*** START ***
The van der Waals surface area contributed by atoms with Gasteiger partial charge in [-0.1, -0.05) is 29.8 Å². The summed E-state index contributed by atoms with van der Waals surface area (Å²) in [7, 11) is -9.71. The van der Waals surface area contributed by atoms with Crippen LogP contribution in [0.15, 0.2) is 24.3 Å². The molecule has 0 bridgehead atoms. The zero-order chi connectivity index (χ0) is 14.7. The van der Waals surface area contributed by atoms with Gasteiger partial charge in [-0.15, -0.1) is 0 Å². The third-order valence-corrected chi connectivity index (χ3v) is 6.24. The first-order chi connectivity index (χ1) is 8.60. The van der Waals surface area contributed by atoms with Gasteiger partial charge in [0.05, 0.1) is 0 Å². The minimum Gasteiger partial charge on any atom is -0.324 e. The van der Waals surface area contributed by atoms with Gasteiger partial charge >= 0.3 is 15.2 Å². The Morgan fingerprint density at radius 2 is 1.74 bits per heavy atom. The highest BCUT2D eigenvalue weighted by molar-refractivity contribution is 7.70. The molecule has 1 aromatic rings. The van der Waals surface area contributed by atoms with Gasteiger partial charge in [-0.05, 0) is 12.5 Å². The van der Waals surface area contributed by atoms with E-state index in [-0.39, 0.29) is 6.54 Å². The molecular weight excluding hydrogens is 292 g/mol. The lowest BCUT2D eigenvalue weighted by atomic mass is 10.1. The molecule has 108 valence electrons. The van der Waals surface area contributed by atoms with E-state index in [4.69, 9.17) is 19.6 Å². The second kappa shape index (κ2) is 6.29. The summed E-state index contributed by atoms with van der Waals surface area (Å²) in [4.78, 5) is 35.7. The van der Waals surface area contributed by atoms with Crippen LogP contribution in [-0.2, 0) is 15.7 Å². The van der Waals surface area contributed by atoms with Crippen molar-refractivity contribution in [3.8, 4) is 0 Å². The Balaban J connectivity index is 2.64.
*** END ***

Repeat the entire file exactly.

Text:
The van der Waals surface area contributed by atoms with Gasteiger partial charge in [-0.1, -0.05) is 29.8 Å². The summed E-state index contributed by atoms with van der Waals surface area (Å²) in [7, 11) is -9.71. The van der Waals surface area contributed by atoms with Crippen LogP contribution in [0.15, 0.2) is 24.3 Å². The molecule has 0 bridgehead atoms. The zero-order chi connectivity index (χ0) is 14.7. The van der Waals surface area contributed by atoms with Gasteiger partial charge in [-0.15, -0.1) is 0 Å². The third-order valence-corrected chi connectivity index (χ3v) is 6.24. The first-order chi connectivity index (χ1) is 8.60. The van der Waals surface area contributed by atoms with Gasteiger partial charge in [0.05, 0.1) is 0 Å². The minimum Gasteiger partial charge on any atom is -0.324 e. The van der Waals surface area contributed by atoms with Gasteiger partial charge >= 0.3 is 15.2 Å². The Morgan fingerprint density at radius 2 is 1.74 bits per heavy atom. The highest BCUT2D eigenvalue weighted by molar-refractivity contribution is 7.70. The molecule has 1 aromatic rings. The van der Waals surface area contributed by atoms with Gasteiger partial charge in [-0.05, 0) is 12.5 Å². The van der Waals surface area contributed by atoms with E-state index in [-0.39, 0.29) is 6.54 Å². The molecular weight excluding hydrogens is 292 g/mol. The lowest BCUT2D eigenvalue weighted by atomic mass is 10.1. The molecule has 108 valence electrons. The van der Waals surface area contributed by atoms with E-state index in [4.69, 9.17) is 19.6 Å². The second kappa shape index (κ2) is 6.29. The summed E-state index contributed by atoms with van der Waals surface area (Å²) in [4.78, 5) is 35.7. The van der Waals surface area contributed by atoms with Crippen LogP contribution in [-0.2, 0) is 15.7 Å². The van der Waals surface area contributed by atoms with Crippen molar-refractivity contribution in [3.8, 4) is 0 Å². The Balaban J connectivity index is 2.64.